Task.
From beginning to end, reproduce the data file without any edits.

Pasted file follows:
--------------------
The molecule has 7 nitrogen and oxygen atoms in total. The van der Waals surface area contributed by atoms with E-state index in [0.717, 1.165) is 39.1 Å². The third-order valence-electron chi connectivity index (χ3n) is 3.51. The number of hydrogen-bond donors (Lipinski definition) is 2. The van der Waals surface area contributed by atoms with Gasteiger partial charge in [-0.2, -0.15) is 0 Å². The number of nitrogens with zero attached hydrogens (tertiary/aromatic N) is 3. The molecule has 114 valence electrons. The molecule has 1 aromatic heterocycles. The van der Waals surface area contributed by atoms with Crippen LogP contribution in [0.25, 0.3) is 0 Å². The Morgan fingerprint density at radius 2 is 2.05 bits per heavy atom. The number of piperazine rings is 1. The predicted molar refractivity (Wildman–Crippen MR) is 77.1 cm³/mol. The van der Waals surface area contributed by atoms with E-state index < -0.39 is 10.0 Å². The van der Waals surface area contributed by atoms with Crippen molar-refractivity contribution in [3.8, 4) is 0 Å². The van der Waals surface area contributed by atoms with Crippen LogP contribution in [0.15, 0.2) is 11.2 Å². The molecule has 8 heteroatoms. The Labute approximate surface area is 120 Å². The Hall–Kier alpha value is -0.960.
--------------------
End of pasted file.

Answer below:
The molecule has 7 nitrogen and oxygen atoms in total. The van der Waals surface area contributed by atoms with E-state index in [0.717, 1.165) is 39.1 Å². The third-order valence-electron chi connectivity index (χ3n) is 3.51. The number of hydrogen-bond donors (Lipinski definition) is 2. The van der Waals surface area contributed by atoms with Gasteiger partial charge in [-0.2, -0.15) is 0 Å². The number of nitrogens with zero attached hydrogens (tertiary/aromatic N) is 3. The molecule has 114 valence electrons. The molecule has 1 aromatic heterocycles. The van der Waals surface area contributed by atoms with Crippen LogP contribution in [0.25, 0.3) is 0 Å². The Morgan fingerprint density at radius 2 is 2.05 bits per heavy atom. The number of piperazine rings is 1. The predicted molar refractivity (Wildman–Crippen MR) is 77.1 cm³/mol. The van der Waals surface area contributed by atoms with E-state index < -0.39 is 10.0 Å². The van der Waals surface area contributed by atoms with Crippen molar-refractivity contribution in [3.8, 4) is 0 Å². The van der Waals surface area contributed by atoms with Crippen LogP contribution in [0.15, 0.2) is 11.2 Å². The molecule has 8 heteroatoms. The Labute approximate surface area is 120 Å². The Hall–Kier alpha value is -0.960.